Age is just a number they say – but is this true when it comes to designing the perfect office? According to our recent survey of European office workers, the younger generations are more selective when it comes to office design, while older employees place more emphasis on issues like noise. We put the challenge of accommodating these seemingly conflicting workplace needs and wants to a panel of experts during Clerkenwell Design Week 2018 (CDW2018) in London.

Tarkett invited three leading voices in the built environment - Ankita Dwivedi, Senior Associate at Gensler; UK Green Building Council (UKGBC) representative Richard Francis; interior designer at Wk.space, Hannah Nardini - as well as Applied Futurologist, Tom Cheesewright. The esteemed panel discussed and deliberated the ‘future human’s’ workplace centred around four key considerations that they deemed essential to creating human-centric workplaces.

1. It’s not all about ‘Gen Z’!

The younger generations are obviously the future - but Hannah Nardini warned against being too accommodating of this group at the expense of others; forcing new ways of working where they are likely to meet resistance. Even though, she says, Gen Z (born 1995-2010) will make up 24% of the workforce by 2025, that still leaves three quarters of the workforce that shouldn’t be overlooked.

Gen Z will make up 24% of the workforce by 2025, that still leaves three quarters of the workforce that we mustn’t forget
Hannah Nardini, Interior Designer Tweet this

Simple accommodations such as not putting self-motivated Gen X’ers (born 1965- early 80s) near a photocopier or other sources of constant distraction with their strong aversion to noise, could be a short term solution. However, the differences between the generations potentially run deeper than that.

Gen Z’s biggest workplace bug bear is uninspiring and dated decor. Given the choice, they would like a collaborative space with a homely feel - while nearly a third of 55-65s, and over half of the 65+, are happy with the current look and feel of their current workplace. Being change averse - or simply happy ‘with your lot’ - as we get older isn’t exactly front-page news, however it creates interesting challenges for the office design brief.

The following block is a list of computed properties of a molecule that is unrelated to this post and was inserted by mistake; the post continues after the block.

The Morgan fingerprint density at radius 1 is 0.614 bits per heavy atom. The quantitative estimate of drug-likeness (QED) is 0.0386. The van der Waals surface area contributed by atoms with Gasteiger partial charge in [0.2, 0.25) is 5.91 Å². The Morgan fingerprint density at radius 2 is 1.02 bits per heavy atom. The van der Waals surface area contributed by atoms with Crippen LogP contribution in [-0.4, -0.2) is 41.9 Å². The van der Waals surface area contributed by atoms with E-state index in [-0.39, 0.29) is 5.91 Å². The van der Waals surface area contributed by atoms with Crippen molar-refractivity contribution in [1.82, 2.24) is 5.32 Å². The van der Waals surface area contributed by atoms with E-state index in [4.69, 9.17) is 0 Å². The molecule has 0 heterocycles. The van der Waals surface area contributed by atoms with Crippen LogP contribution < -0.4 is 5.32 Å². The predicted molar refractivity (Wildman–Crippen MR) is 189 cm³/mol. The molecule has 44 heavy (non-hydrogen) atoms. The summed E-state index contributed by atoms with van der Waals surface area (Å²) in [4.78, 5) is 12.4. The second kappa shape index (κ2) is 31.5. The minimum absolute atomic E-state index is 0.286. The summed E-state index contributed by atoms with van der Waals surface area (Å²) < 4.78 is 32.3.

One area where seemingly everyone is on the same page, is what they consider their ‘ideal workspace’. All office workers prefer a private office - or a quiet corner - over any other options including open plan spaces and working from home. While this is likely to be a cost-prohibitive desire for most businesses, it is clear that creating more solitary spaces for both deep thinking and creative work is essential for building self-managing teams going forward.

2. Regardless of age, people want purpose

Another important aspect of future proofing the office, and attracting the best talent, is to inspire a sense of purpose. While this may seem far removed from the art of commercial office design, the CDW panel of experts agreed that it is in fact integral to the process.

Whether aged 20, 45 or 65, everyone needs to feel motivated, engaged and - most importantly - we need to feel like we belong. While leading architects and designers recognise this and encourage clients to carefully consider how their work spaces support the organisation’s vision and values, many companies are inclined to shortcut this part of the design process.

To attract the best talent, organisations must inspire a sense of purpose.
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At CDW, Gensler’s Senior Associate, Ankita Dwivedi, started to break down how this sense of belonging - and ability to influence our environment - plays out in the workplace and what it means for employee wellbeing.

Ultimately, she says, it comes down to organisations “...striking a balance between resources and challenges, too much or too little of either makes us unwell. At workplaces this manifests as our ability to be able to influence culture and environment and is central to us feeling well.”

Circling back to the importance of creating ‘purpose’, this means having the ability to control certain aspects of our surroundings and being clear on what we’re there to do and how we can add-value. Having an opportunity to personalise our own space - or having ‘a say’ on some of the office designs are all part of meeting employees psychological needs. This may ultimately impact on their interpretation of the physical environment; how happy they feel in that space - and how productive they are working there.

3. Responding to variable working styles

Tom Cheesewright brought another dimension to the design discussion centred around the differences between generations.